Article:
Mortal Thought: Hölderlin and Philosophy

Mortal Thought: Hölderlin and Philosophy

Bloomsbury Publishing (July 28, 2016)

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Mortal Thought: Holderlin and Philosophy

Mortal Thought will be published in 28 July 2016 by Bloomsbury Publishing.

Mortal Thought

Holderlin and Philosophy

Mortal Thought explores the radical philosophical innovations of the poet-philosopher Friedrich Hölderlin (1770-1843) and their seminal influence upon philosophy from the 19th century to the present day. The study casts into relief Hölderlin as a tragic philosopher in the age of romanticism, responsible, according to Foucault, for the radical ‘return of time’ to Western thought. Beginning with the point of departure of Hölderlin in Kant and the post-Kantian debates, Luchte explores the emergence of Hölderlin as poet-philosopher and revolutionary, his influence upon the four dominant strands of Continental philosophy – Nietzsche, Heidegger, Critical Theory and post-structuralism – and his relevance for our own era.


A Moment of Conversation in Shanghai

A Moment of Conversation in Shanghai

A Moment of Conversation in Shanghai - James Luchte

 Go to: The Tragic Community: Friedrich Nietzsche and Mao Tse Tung

Fatal Repetition – Badiou and the ‘Age of the Poets’ with Appendix: ‘A Psychoanalysis of Alain Badiou’

BadiouBadiou, in his Manifesto for Philosophy[1], asserts that the ‘Age of the Poets’- a time-span begun with Hölderlin and completed with Celan – is no more.

This ‘Age’ – ‘period’ – inaugurated by Hölderlin, was first articulated philosophically by Nietzsche – and has been reproduced by all those who still remember and work in the philosophies from Kant to Derrida.

His solution is a pseudo-mathematicisation of philosophy[2] – his target is the trajectory of philosophy from the ‘subjectivist’ turn of Kant to the implosion of subjectivism in post-structuralism (even Wittgenstein falls under his hammer as the new sophistry) – and the philosophers along the way, from the romantics, Schopenhauer, Nietzsche, Heidegger – these ‘philosophers’ give us the words of their texts, poetic memoirs of their own subjective experience, but not the ‘Truth’ –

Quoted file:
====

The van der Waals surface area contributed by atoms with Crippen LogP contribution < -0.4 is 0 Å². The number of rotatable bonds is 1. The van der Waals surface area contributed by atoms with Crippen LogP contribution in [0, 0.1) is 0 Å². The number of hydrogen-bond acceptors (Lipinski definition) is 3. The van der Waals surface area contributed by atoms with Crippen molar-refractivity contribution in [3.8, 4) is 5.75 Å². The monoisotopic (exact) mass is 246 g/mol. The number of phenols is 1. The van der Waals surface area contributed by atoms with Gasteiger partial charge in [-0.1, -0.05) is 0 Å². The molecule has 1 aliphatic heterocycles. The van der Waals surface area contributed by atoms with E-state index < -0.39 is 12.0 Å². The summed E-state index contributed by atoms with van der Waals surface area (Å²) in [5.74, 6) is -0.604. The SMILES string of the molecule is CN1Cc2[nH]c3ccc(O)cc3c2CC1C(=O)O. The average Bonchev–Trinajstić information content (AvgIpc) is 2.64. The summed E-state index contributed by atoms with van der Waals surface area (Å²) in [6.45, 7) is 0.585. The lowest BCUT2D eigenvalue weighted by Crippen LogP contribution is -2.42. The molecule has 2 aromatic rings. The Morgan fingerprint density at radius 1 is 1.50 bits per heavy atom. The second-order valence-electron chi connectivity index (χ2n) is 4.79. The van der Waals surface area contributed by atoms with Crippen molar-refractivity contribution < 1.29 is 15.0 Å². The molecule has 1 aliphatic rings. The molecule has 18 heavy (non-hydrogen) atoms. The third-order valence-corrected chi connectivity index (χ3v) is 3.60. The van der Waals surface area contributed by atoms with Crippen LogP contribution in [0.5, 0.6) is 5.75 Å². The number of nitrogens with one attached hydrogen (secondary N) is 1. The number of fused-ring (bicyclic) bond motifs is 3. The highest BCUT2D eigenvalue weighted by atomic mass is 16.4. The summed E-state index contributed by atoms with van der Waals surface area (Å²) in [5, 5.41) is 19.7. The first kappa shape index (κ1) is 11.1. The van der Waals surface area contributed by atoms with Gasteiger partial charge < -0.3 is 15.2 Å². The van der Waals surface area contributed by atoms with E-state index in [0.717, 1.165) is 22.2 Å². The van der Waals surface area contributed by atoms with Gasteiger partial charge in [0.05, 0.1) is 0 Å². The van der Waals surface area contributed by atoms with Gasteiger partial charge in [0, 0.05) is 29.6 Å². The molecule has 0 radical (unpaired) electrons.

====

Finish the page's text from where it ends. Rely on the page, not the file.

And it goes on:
The paradigm for this turn from language and a problematic subjectivity to ‘truth’ is the definition of philosophy of Badiou’s Plato. The disciplinary strategy is the establishment of a mathematical aristocracy as the gatekeeper of philosophy, as François Laruelle argues, in his Anti-Badiou.[3]  Indeed, in light of the fact that Badiou criticises analytic philosophy, in his ‘Philosophy and Desire’[4] for privileging a scientific and mathematical language that is inaccessible to the majority of the people of the world, why on earth would he privilege ‘set theory’ and the matheme in the way that he does? It seems to be a glaring contradiction.

The purpose of this essay is to place Badiou into question and to resist those who would wish Continental philosophy to acquiesce to the coronation of a rather derivative thinker who is merely an analytical philosopher in drag.

To read the rest, click Fatal Repetition: Badiou and the Age of the Poets